How Do Banks Protect Against Fraud?
Banks are signing up to the new code to ensure that they follow a new set of standards to protect their customers against any potential money transfer scams. These new standards under the code include:
- Pinpointing vulnerable customers to decrease levels of bank transfer fraud victims.
- Delaying or freezing payments that might be classed as a money transfer scam.
According to Which, the following banks have signed up to the new code to protect their customers: Barclays, HSBC, First Direct, M&S Bank, Lloyds Bank, Bank of Scotland, Halifax, Metro Bank, Nationwide, Royal Bank of Scotland, NatWest, Ulster Bank, Starling Bank, Santander, Cahoot and Cater Allen.
Confirmation of Payee (CoP) Checks
Banks introduced Confirmation of Payee (CoP) checks in March 2020 to tackle bank transfer fraud with additional checks on transfers to ensure that transferred money reaches the right account.
This measure is an effective way of checking that the payee name entered into the transaction, alongside the sort code and account number, matches the name registered to the account.
The CoP system works as many bank transfer fraud victims will know the name of the person or organisation they wish to send payment to, so when a fraudster supplies false payee details, this attempted transaction will be flagged as a warning to the bank. These checks can protect against fraudster intervention, tampered invoices, coercion or impersonation.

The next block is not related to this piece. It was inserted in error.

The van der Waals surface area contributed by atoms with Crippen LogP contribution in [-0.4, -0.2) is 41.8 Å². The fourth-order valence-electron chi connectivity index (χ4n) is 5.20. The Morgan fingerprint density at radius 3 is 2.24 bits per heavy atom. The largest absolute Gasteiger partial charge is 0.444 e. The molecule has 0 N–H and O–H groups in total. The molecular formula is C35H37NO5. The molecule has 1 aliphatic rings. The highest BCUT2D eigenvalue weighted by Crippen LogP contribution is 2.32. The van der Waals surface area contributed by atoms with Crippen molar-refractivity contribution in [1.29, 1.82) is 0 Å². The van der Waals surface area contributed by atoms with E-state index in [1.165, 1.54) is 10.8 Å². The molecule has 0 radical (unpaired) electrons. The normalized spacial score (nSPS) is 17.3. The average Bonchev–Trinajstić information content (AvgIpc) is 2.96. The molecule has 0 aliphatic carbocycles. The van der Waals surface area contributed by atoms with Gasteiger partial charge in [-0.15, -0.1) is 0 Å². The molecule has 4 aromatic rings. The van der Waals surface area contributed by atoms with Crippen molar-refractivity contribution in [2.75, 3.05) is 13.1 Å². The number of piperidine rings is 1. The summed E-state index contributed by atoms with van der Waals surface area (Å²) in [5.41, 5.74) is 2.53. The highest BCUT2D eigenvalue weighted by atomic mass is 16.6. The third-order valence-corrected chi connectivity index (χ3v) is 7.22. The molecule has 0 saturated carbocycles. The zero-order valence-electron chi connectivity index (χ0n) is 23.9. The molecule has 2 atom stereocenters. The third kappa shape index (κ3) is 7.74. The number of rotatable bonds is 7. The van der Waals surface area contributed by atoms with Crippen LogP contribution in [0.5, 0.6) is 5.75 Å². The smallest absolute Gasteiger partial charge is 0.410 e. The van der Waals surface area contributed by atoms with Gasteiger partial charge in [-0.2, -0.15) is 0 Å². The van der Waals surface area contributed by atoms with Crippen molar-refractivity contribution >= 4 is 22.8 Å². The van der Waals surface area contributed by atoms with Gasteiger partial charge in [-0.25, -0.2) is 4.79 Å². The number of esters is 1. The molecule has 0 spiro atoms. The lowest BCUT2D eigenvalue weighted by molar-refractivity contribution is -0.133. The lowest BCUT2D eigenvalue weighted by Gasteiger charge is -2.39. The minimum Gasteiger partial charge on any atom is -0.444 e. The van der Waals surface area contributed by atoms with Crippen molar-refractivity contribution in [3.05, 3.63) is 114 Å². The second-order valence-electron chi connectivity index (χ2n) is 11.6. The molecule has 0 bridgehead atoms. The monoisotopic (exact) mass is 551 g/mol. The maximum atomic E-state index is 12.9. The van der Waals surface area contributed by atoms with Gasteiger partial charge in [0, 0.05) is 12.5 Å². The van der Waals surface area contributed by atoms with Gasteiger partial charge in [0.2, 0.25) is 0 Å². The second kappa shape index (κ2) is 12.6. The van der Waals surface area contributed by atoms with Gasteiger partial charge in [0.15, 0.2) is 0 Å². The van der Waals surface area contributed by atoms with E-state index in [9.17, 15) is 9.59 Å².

CoP checks will occur before most types of transactions, including CHAPS, Faster Payment or setting up a new Standing Order. However, CoP checks can’t be used on BACS payments, including Direct Debits, at the moment.
The Bank of Scotland, Barclays, HSBC, Lloyds, National Westminster, Nationwide, Royal Bank of Scotland, Santander and Ulster Bank have all implemented CoP as of March 31st 2020.
What to do if You’re Faced with Transfer to Account Fraud Penalties
If you or your client are being investigated for a money transfer scam, please read our previous blog post on how the bank fraud investigation process works for more information.
Our expert fraud barristers have a wealth of experience in matters related to bank transfer scams. If your client has been accused of or is being investigated for bank transfer fraud, one of our team can advise and represent you in any money transfer scam case.
Get in touch with St Pauls Chambers today for advice or assistance on bank transfer scam law.